The beauty of where we hold our workshops with students excluded from mainstream education is that the venue is tucked away down a two-mile track, secluded from the public and guarded by a forest of trees. For students to gain access, the usual routine is that artists meet Fermynwoods staff “at the gate,” situated at the top of the track, for 10am.
The artist then follows a hire car containing both staff and students, forming a cavalcade navigating the twists and turns through the woods, arriving at the cottage in time for a cup of tea and some hot buttered toast. After that we spend the following four hours revelling in creativity. On warmer days climbing trees and running free, while on colder occasions arguing over who’s going to gain VIP access next to the wood burner. However one day was going to challenge this familiar construct of place and time.
As artists delivering the workshops, we discuss and fine-tune our plans with the Fermynwoods team. Mine involved walking and drawing. To sketch the scene as we journeyed, using the scenery to inspire and write prose or poetry to accompany the drawings. Instead of beginning at the cottage, I requested that we started the workshop further down the road at Fermyn Woods Country Park. It seemed like a good idea at the time and the weather had been favourable. I had pictured us being a group of intrepid explorers mapping new terrain – and then it snowed.
Discussions were had. Should we change the workshop? No. Should we drive to the cottage and start the walk from there? No. Will the hire car get stuck in the snow? Yes! Will the students remember to bring wellies and warm coats and gloves? Maybe. Will they opt for more fashionable but less functional alternatives? Definitely. We took the decision to stick to Plan A. It would be an experience.
Beginning at the Country Park, we started proceedings sketching twigs and branches. Using pencils, pastels and charcoals we observed the purple and moss coloured bundled masses, which were infinitely more interesting than the blanket of green that summer typically provides.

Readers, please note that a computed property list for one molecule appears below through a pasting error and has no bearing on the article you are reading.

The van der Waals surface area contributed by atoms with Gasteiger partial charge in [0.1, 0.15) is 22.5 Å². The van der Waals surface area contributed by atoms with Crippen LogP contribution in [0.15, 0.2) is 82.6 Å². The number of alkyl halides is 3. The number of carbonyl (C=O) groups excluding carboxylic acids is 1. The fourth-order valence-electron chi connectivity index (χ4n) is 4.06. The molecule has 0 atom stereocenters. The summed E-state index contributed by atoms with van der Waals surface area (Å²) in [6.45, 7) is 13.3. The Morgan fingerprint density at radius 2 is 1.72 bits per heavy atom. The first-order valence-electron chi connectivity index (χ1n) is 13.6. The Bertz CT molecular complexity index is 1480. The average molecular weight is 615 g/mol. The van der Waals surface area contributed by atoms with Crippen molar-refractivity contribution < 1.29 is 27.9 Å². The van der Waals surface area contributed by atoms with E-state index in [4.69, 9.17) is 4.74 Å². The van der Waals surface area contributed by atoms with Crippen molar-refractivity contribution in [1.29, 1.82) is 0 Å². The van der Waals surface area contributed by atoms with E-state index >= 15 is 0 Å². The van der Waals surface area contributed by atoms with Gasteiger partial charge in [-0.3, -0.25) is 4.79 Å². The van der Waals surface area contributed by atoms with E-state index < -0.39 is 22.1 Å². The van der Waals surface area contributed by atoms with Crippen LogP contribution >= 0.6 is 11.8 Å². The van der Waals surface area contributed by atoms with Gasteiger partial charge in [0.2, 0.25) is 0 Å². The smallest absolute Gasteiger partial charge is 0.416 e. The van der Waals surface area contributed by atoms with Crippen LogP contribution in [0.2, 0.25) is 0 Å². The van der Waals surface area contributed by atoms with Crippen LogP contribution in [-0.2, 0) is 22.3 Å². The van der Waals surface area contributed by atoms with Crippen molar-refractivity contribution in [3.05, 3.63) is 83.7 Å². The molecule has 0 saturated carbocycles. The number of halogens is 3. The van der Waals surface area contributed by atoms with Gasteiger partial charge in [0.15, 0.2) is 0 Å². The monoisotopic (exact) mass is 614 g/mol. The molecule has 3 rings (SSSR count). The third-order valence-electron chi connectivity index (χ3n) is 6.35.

As paper became soggy and fingers numb, we followed the path into the woods and stumbled upon one of our earlier interventions – a shed featuring songs by Corby Complaints Choir, prompting one student to protest about the cold while pacing inside this wooden monument to complaining. While this student was improvising his own vocal arrangement, another was standing under the protective boughs of the woods, quietly writing.
It was time to move on and into the open of a shining white field. The snow was deep and each step needed focus and decidedly more strength than when walking along the flat gravelled footpath. I challenged the group to notice the scene in which they now found themselves. To stand in the middle of this expanse. To take note of the change in geography and the crystallised landscape that surrounded them. To draw what they saw and experienced. To describe their own sense of place.
Toilets, tea and toast were now simultaneously calling and so at a quickened pace we sought out the security of our hidden cottage. After a hasty lunch it was soon time to return to the Country Park. Although the route across the snow-laden field was tiring, it was the quickest. But of course the students knew best. Fuelled by their own chorus of complaints, the weary troupe circumnavigated a course that took twice the time.
Despite, or perhaps because of their complaints, some beautiful work was produced. One student in particular, recently arriving from Poland, had already discovered his own sense of place in the depths of Fermyn Woods.
Landscape Poem by Jokobas
To Grab Us
And Turn Us
Out Of Breath